September 13th, 2021

Creating a Safe and Healthy Workplace

There are a variety of ways a workplace can become unsafe — not just from Covid-19. Though these days that is the main focus for workplace safety and health. But many workplace safety issues are preventable — only if you get ahead of the problem. Learn why workplace safety is critical to your business’s success and understand how you can identify safety risks and protect your people and business. 

Why Workplace Safety and Health Is Important

Many safety concerns create risk and liability for an organization. But of course, safe working conditions should be a human right. You want to take care of your employees so they can help take care of your business. 

In 2019, the Bureau of Labor Statistics published the Employer-Reported Workplace Injuries and Illnesses report. This report found that there were 2.8 million workplace injuries in 2018 and 3.4 workers’ compensation claims filed for every 100 full-time employees. The National Safety Council equates this to a potential cost of $1,100 per worker for unsafe working conditions. 

But the cost of workplace safety risks can be extended beyond a single incident. Due to the potential emotional and physical toll of unsafe work situations, workers aren’t able to perform their job, and as a result productivity and profits decline.

How Your Workplace May be at Risk

As reported by the Bureau of Labor Statistics, the occupations with the largest number of injuries or illnesses as a result of their workplace include those dealing with heavy machinery, janitorial or maintenance work, construction, retail, and healthcare. So if your business is in any of these categories, you’ll want to pay special attention to workplace safety.

The most common workplace injuries are sprains, strains, tears, soreness or pain, and cuts caused by overexertion, falls, or equipment. But there are a variety of ways your workplace can be unsafe. Even workplace violence, harassment, and intimidation count. But the typical classification for workplace hazards and those commonly resulting in workplace compensation claims include: 

  • Physical or Ergonomic Hazards: Related to the way your job strains your body — both blue-collar and white-collar workers are at risk for these types of hazards. Such examples include sitting or standing for long periods, blocked safety exits, or overly strenuous manual labor.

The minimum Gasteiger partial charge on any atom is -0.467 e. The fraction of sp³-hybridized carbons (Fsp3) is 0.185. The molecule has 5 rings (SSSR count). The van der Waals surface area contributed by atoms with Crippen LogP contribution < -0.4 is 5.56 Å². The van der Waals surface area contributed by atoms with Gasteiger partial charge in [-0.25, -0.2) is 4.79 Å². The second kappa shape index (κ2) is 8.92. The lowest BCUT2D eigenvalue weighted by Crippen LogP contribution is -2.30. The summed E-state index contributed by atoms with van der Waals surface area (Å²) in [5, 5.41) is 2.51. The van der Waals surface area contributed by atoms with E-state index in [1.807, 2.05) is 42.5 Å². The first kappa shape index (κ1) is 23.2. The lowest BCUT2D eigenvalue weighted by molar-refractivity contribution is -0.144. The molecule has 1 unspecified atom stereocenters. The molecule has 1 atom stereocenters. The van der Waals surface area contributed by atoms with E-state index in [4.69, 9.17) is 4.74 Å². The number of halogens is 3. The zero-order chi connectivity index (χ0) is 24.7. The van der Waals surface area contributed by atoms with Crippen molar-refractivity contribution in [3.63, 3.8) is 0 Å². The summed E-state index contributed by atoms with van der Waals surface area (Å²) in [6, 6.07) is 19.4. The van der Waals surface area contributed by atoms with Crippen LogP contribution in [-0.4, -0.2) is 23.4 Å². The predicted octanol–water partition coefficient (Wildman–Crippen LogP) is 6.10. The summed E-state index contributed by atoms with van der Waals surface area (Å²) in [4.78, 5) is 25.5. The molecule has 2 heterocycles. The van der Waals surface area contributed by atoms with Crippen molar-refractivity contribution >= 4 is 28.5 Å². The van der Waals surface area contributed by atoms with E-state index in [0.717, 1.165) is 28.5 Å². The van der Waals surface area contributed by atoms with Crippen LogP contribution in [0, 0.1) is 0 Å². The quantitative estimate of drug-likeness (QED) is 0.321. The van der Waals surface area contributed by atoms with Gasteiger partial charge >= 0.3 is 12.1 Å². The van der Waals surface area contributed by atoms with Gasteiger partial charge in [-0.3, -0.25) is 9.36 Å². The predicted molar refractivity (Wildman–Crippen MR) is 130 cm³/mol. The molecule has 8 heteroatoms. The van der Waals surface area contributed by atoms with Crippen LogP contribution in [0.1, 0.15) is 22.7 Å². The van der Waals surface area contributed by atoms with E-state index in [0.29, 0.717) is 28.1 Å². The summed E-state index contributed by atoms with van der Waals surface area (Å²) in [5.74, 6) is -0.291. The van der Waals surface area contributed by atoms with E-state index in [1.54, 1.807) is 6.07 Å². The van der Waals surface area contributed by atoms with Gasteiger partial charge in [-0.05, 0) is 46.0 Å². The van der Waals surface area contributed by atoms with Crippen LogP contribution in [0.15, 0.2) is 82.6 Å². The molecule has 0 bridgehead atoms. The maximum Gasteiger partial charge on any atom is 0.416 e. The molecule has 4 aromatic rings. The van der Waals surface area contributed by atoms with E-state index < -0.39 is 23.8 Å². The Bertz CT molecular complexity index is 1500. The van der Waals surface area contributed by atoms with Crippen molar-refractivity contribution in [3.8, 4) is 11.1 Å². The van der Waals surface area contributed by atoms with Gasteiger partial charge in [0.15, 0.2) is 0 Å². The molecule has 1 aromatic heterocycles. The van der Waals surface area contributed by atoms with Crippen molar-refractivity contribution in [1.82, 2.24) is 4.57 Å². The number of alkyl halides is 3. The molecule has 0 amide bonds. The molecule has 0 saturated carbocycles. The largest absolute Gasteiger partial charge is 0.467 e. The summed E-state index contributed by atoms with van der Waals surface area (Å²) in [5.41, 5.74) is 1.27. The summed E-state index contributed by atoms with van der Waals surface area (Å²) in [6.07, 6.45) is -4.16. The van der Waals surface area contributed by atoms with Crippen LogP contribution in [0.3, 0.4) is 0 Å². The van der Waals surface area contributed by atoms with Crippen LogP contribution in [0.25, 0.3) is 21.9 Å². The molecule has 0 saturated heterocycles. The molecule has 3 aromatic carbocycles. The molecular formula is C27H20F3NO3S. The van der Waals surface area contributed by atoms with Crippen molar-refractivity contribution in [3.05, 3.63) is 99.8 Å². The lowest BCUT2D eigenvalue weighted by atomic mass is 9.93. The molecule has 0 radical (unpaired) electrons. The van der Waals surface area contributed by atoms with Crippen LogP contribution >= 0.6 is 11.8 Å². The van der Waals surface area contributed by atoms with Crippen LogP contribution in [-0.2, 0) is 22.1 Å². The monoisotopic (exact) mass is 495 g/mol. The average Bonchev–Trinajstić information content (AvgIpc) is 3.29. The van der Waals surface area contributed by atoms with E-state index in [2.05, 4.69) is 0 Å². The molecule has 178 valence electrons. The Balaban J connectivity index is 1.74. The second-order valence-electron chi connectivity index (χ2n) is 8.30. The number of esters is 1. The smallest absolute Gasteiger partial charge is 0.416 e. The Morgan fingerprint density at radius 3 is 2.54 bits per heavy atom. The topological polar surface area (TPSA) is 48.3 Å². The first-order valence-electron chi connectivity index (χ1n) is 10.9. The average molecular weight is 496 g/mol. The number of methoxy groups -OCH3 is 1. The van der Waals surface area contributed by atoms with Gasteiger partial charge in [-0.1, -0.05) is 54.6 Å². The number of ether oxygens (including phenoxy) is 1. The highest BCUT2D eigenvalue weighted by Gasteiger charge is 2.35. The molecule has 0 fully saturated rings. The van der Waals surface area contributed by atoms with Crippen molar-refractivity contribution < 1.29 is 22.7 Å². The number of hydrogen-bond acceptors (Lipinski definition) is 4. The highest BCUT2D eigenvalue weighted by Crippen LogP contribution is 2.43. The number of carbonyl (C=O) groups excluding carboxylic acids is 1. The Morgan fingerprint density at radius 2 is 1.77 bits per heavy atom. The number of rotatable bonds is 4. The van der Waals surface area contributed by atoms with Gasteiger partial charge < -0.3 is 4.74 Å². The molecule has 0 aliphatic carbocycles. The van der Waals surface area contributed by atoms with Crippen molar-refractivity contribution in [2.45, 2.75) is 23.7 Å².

• Chemical Hazards: Includes any exposure to chemicals in the workplace, whether it’s a solid, liquid, or gas. Chemical hazards are more of a threat for specific industries such as waste management, construction, fabricators, food production, and chemical plants.   Such examples include lead exposure in construction and the use of harsh chemicals for cleaning purposes. 
  • Biological Hazards: Hazards that come from work with people, plants, or animals — most common for veterinary or healthcare workers.  But in a world with COVID-19 this kind of threat is now all too familiar. Other examples include unsanitary working conditions or incorrect disposal of bodily fluids. 

If you can identify some of the hazards above in your workplace and what is most likely to result in injury or illness in your type of business, it’ll be easier to learn what you’ll need to do to protect against workplace safety issues. 

How to Protect Your Employees

First and foremost, you’ll have to adhere to any relevant OSHA regulations and guidelines for state laws and regulations for your location and industry of work. Many industries and states will have specific requirements. 

  1. Compile a list of the specific federal, state, or OSHA-specific laws and regulations you’ll need to adhere to. Then outline the list of hazards above and identify if any potential risks of exposure to those hazards exist in your workspace. These will be unique to your industry or place of business. 
  2. You or your HR representative should put together a health and safety program that includes the policies and procedures that should be followed for any high-risk activities identified and how to be compliant. Incorporate these in your employee handbook and have employees review and acknowledge them. For example, your handbook could outline what observations of their surroundings employees should make when on the job, the frequency of their breaks, what detailed procedures they should adhere to when handling equipment, and what personal protective equipment is provided, and when it’s necessary.
  3. Facilitate or create a training program for employees and supervisors on your health and safety program on an annual basis and in the case of new employee onboarding. 
  4. Last of all, clearly communicate how employees should voice concerns or have a means for employees to report incidents.

How to Protect Your Business

Protecting your employees is protecting your business! Workplace safety prevents issues that could lead to more costs, productivity, and compliance issues. But just in case something were to happen, have a workers’ compensation program in place. Or hire an HR partner to confidently handle issues for you. 

An HR partner can manage your workers’ compensation program to protect your people while managing your costs. This makes it easier to file claims and reports, communicate coverage and care with your employee, and facilitate employees’ return to work or not. A good HR partner will also stay up to date on changing laws and regulations around workplace safety for you and help you get compliant. 

To learn more about how we can support your workers’ compensation program, reach out to us today

Download Our eGuide: Creating a COVID Vaccine Policy for Your Workplace

With vaccination requirements changing and impacting your employees' health, review our eGuide on how to create a vaccine policy for your workplace.

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